Using the indirect method of determining thermal conductivity, it is possible to interpret the separate contributions of density ρ, thermal diffusivity a, and heat capacity c p (Table 5). The densities of all three steels increase on tempering because of a reduction of defect density and particularly to the loss of carbon from solid solution. These effects exceed the volumetric gain resulting from precipitation of carbides exhibiting lower densities than the martensitic matrix. The most significant contribution to changes of thermal conductivity arises from the thermal diffusivity. Tempering at 600 °C increases these values by 35 % (C45), 43 % (40CrMnMo7), and 46 % (X42Cr13) with respect to the quenched conditions. Changes of isobaric heat capacities by tempering C45, 40CrMnMo7, and X42Cr13 are indifferent. However, X42Cr13 shows slightly lower heat capacities compared with C45 and 40CrMnMo7. Thermal diffusivity is thus the dominating factor, whereas the heat capacity and the density are of minor importance, which is in accordance with the literature [28]. In this context, it is important to notice that these findings are only relevant at room temperature, whereas increasing or decreasing the measurement temperatures are known to contribute significantly to changes in heat capacities particularly those of ferromagnetic materials [39, 40].
Table 5

Densities ρ, thermal diffusivities a and isobaric heat capacities c p of steels C45, 40CrMnMo7, and X42Cr13 measured at T = 20 °C for different heat-treatment conditions





ρ (g cm−3)


7.77 ± 0.02

7.78 ± 0.02

7.66 ± 0.02

 200 °C

7.78 ± 0.02

7.78 ± 0.02

7.68 ± 0.02

 400 °C

7.84 ± 0.02

7.81 ± 0.02

 450 °C

7.69 ± 0.01

 600 °C

7.82 ± 0.02

7.80 ± 0.02

7.69 ± 0.02

a (cm2 s−1)


0.11 ± 0.004

0.09 ± 0.002

0.05 ± 0.001

 200 °C

0.12 ± 0.003

0.10 ± 0.003

0.06 ± 0.003

 400 °C

0.14 ± 0.006

0.11 ± 0.006

 450 °C

0.07 ± 0.002

 600 °C

0.15 ± 0.006

0.13 ± 0.005

0.08 ± 0.003

c p (J g−1 K−1)


0.41 ± 0.04

0.44 ± 0.08

0.38 ± 0.03

 200 °C

0.44 ± 0.03

0.42 ± 0.002

0.42 ± 0.07

 400 °C

0,45 ± 0.02

0.44 ± 0.02

 450 °C

0.39 ± 0.03

 600 °C

0.42 ± 0.02

0.45 ± 0.03

0.39 ± 0.02

Tailored tempering

Tool steels are primarily used to shape materials, for instance metals or polymers. The thermal design of tools directly influences product quality, cycle time, and productivity. Let us assume that the hardness of a tool is the main criterion to be defined. For nonalloyed and low-alloyed steels such as C45 and 40CrMnMo7, it becomes clear that an inverse relationship exists between hardness and thermal conductivity (Tables 2, 4). Thus, a certain hardness for a given chemical composition is directly related to a thermal conductivity. The situation is different for steels that exhibit secondary hardening. Figure 6 shows a schematic drawing of a tempering chart of a secondary hardening steel having three characteristic points indicated for a hardness levels in the range of 540–550 HV (about 52 HRC).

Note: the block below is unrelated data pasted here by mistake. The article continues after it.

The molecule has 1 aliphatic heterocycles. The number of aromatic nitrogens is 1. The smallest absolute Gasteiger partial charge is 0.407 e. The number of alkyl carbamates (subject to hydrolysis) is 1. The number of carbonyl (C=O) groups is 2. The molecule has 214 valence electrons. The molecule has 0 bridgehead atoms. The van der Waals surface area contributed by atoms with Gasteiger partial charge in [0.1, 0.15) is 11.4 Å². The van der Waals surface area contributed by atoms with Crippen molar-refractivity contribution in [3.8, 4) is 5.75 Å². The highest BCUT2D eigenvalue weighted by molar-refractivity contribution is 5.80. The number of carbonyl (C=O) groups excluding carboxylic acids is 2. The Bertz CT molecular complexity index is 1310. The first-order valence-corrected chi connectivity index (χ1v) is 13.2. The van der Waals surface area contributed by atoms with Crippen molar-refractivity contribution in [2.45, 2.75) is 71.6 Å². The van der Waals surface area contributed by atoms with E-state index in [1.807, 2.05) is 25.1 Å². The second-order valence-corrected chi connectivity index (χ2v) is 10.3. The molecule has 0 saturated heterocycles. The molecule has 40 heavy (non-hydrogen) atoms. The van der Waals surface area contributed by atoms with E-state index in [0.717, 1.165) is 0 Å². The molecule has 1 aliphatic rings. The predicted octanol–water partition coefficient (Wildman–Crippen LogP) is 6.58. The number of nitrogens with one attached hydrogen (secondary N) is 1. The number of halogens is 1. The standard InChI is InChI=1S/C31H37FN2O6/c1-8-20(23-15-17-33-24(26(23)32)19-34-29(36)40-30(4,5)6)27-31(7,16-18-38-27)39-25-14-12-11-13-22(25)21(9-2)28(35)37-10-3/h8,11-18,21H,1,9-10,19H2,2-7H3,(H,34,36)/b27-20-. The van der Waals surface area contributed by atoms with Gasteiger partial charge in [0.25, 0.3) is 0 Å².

Fig. 6

Schematic drawing of a tempering chart of a secondary hardenable hot-worked tool steel. Conditions of equivalent tempering hardness are indicated by filled dots

In principle, this hardness level can be obtained by different tempering procedures, each of them related to different thermal conductivities. Low tempering provides low values of λ, whereas high tempering is related to a high thermal conductivity, as shown in the present study. Industrial practice involves tempering of tool steels either at low temperatures of about 180 °C or, in case of secondary hardenable grades, at values beyond the peak-aged condition. However, even these two realistic heat-treatment conditions could serve as a basis for tailored tempering of tools in the context of injection die casting of polymers or press hardening of steel. Local cooling rates influence the resulting material properties. Thus, the surface of a tool could be modified by local heat treatment, e.g., by inductive or laser heating, to obtain regions of higher and lower thermal conductivity. Differences in λ of up to 50 % are supposed to be realistic, mainly depending on the tool steel grade.

Summary and outlook

Room-temperature thermal conductivities λ of three martensitic steels were measured after quenching and tempering at 200, 400/450, or 600 °C. Values of λ are the lowest in the fully martensitic condition and increase on tempering. Changes in λ were related to the dislocation density of the α′-martensite and alloying elements either dissolved in the metal matrix or precipitated as carbides. In fact, the thermal conductivity of heat-treatable martensitic steels was shown to depend strongly on the heat-treatment condition and the resulting microstructure instead of the chemical composition and hardness only. For practical purposes, these differences could be useful for the thermal design of tools using localized tempering.

A detailed investigation of carbides (crystallography, volume fraction, chemistry, and dispersion) and the chemical composition of the metallic matrix by residue analyses is the subject of ongoing study and will be published separately. The effect of temperature on the thermophysical properties of the steels presented in this study will also be investigated to take into account of applications such as die casting of light metals.



The authors gratefully acknowledge the financial support from the Deutsche Forschungsgemeinschaft (DFG) under support code TH531/13-1.


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© The Author(s) 2013

Open AccessThis article is distributed under the terms of the Creative Commons Attribution License which permits any use, distribution, and reproduction in any medium, provided the original author(s) and the source are credited.

Authors and Affiliations

  • Jens Wilzer
    • 1
    Email author
  • Fabian Lüdtke
    • 1
  • Sebastian Weber
    • 1
  • Werner Theisen
    • 1
  1. 1.Lehrstuhl WerkstofftechnikRuhr-Universität BochumBochumGermany